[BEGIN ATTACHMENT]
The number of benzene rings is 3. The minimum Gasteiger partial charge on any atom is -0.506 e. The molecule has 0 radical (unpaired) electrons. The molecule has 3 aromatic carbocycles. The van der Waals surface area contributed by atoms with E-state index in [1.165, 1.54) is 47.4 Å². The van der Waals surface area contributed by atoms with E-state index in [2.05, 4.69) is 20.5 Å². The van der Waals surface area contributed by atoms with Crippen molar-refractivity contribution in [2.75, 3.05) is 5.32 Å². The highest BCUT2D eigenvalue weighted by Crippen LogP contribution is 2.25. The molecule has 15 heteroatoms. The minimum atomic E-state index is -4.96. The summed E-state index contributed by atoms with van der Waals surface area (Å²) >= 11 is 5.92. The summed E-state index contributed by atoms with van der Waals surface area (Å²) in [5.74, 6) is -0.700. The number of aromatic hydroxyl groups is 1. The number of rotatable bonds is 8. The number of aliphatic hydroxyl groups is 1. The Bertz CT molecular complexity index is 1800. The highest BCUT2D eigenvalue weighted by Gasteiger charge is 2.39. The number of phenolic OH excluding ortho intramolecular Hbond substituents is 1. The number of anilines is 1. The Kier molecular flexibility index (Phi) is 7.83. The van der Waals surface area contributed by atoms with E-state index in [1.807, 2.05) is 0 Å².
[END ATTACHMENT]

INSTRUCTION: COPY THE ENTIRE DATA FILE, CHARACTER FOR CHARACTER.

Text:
The number of benzene rings is 3. The minimum Gasteiger partial charge on any atom is -0.506 e. The molecule has 0 radical (unpaired) electrons. The molecule has 3 aromatic carbocycles. The van der Waals surface area contributed by atoms with E-state index in [1.165, 1.54) is 47.4 Å². The van der Waals surface area contributed by atoms with E-state index in [2.05, 4.69) is 20.5 Å². The van der Waals surface area contributed by atoms with Crippen molar-refractivity contribution in [2.75, 3.05) is 5.32 Å². The highest BCUT2D eigenvalue weighted by Crippen LogP contribution is 2.25. The molecule has 15 heteroatoms. The minimum atomic E-state index is -4.96. The summed E-state index contributed by atoms with van der Waals surface area (Å²) >= 11 is 5.92. The summed E-state index contributed by atoms with van der Waals surface area (Å²) in [5.74, 6) is -0.700. The number of aromatic hydroxyl groups is 1. The number of rotatable bonds is 8. The number of aliphatic hydroxyl groups is 1. The Bertz CT molecular complexity index is 1800. The highest BCUT2D eigenvalue weighted by Gasteiger charge is 2.39. The number of phenolic OH excluding ortho intramolecular Hbond substituents is 1. The number of anilines is 1. The Kier molecular flexibility index (Phi) is 7.83. The van der Waals surface area contributed by atoms with E-state index in [1.807, 2.05) is 0 Å².